Roundup: Penn. And Conn. Insurance Issues; Md. Hospital’s Uncompensated Care; Calif. Budget
The Philadelphia Inquirer: Pennsylvania Subsidized Health Insurance For Low-Income People To End
Pennsylvania's subsidized health insurance for low-income working people will likely end next month, officials on Gov.-elect Tom Corbett's transition team said Tuesday, leaving more than 40,000 people with less palatable options and dashing the hopes of more than 400,000 on the waiting list. Staff for the incoming and outgoing governors traded accusations Tuesday about who was responsible for the program's demise, but both agreed that the money -- a combination of tobacco-settlement revenues and donations from the state's four Blue Cross plans -- would run out around Feb. 28 and that no good alternative was in place (Sapatkin, 1/12).
The Baltimore Sun: Maryland Hospitals Struggle With Uncompensated Care
This time of year, Mercy Medical Center's chief executive, Thomas R. Mullen, takes a look back at his budget, and for 2010 he sees $40 million in unpaid bills. He knows much of that will be passed on to the rest of Mercy's patients, through raised rates that their private insurers and Medicaid and Medicare will have to pay. It's a "hidden tax" that the public pays in some way in every state - one that federal health care reform aims to curb (Cohn, 1/11).
KQED: [Calif.] State Budget: Social Services Impact
Some of the deepest cuts [Gov. Jerry] Brown proposes hit the state's social safety net. Dozens of poor, elderly and disabled people, along with their caregivers and advocates, rallied outside the governor's office in Los Angeles yesterday (Clark, 1/11).
California Healthline: Deeper Cuts Won't Come From Health Services
In addition to the cuts themselves, Brown also proposed a shifting of many services to the county level -- mental health services, foster care, child welfare, substance abuse and adult protective services would all be "realigned" to local government. 'And of course we're going to send the money down to the counties to take care of that,' Brown said (Gorn, 1/11).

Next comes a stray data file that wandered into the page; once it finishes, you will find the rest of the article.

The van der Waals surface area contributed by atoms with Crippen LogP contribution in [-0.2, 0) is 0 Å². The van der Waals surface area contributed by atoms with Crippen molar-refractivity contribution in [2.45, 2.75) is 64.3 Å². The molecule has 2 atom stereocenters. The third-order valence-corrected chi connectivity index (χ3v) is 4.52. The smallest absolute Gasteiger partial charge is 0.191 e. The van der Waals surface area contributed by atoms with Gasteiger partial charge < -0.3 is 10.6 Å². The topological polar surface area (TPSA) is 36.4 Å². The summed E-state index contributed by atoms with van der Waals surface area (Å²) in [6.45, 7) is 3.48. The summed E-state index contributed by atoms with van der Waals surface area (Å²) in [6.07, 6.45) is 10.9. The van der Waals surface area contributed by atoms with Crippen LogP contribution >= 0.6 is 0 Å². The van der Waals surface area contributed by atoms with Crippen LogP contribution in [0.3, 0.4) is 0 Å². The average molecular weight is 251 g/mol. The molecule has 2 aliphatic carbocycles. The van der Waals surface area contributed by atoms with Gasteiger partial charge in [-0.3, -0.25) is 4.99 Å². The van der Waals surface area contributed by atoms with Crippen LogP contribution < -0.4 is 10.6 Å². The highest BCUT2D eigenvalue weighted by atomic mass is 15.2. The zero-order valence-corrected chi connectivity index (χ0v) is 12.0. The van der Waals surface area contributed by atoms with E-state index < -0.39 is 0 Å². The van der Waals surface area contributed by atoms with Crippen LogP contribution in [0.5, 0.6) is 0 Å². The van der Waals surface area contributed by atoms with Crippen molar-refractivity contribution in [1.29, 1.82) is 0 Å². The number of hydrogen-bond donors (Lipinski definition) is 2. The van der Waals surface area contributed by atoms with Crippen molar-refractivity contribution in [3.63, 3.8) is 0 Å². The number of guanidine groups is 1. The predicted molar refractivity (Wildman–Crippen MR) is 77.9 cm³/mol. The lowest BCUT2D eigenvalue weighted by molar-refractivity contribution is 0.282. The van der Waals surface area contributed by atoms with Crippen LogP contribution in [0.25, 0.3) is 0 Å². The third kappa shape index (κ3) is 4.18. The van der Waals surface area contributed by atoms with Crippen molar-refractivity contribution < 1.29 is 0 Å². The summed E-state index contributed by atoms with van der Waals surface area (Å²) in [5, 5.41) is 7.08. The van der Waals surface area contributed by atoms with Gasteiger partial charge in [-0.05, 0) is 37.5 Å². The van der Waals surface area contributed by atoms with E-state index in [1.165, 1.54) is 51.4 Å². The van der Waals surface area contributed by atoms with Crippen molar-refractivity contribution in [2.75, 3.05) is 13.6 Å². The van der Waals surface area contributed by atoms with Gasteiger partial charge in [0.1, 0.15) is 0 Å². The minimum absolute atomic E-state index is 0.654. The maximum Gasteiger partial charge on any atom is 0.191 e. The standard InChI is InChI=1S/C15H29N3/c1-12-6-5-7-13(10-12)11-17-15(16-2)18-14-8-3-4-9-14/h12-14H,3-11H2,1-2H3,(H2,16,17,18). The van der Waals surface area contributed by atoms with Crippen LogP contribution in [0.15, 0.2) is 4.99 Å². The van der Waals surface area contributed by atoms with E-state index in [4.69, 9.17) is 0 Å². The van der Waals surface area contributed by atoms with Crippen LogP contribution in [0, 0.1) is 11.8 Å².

Connecticut Mirror: SustiNet Debate Returns To Legislature, Where Cost Is The Issue
By delivering a more-than 200-page report to state legislators last week, members of the SustiNet board opened the next chapter in the debate over a proposed state-run health insurance plan. It's a fight that will likely hinge on cost. Supporters say the proposed health plan, envisioned as a public option that would combine state employees and Medicaid recipients into one insurance pool that is opened up to the public, could help the state save more than $200 million a year (Becker, 1/11).
McClatchy/The Anchorage Daily News: Ballot Proposal To Ban Abortion In Alaska Ruled Unconstitutional
Alaska attorney general John Burns has found unconstitutional a proposed ballot initiative that was essentially seeking to outlaw abortion in Alaska. Burns, who started work as the new attorney general last month, is recommending that the lieutenant governor refuse to certify the 'Natural Right to Life' initiative (Cockerham, 1/12).
The Sacramento Bee: Kaiser, Nurses Union Reach Tentative Deal
Kaiser Permanente and the California Nurses Association have reached tentative agreement on a three-year contract for 17,000 registered nurses at 61 facilities throughout Northern and Central California. The nurses union announced the pact Tuesday but provided little detail (1/12).
Kansas Health Institute News: Non-Profit Hospital In Great Bend Ending In-Patient Services
One of the two hospitals here has announced plans to close its inpatient beds and only provide outpatient services. ... [Central Kansas Medical Center] is owned and managed by Catholic Health Initiatives, a Denver-based nonprofit corporation with 73 hospitals in 19 states (Ranney, 1/11).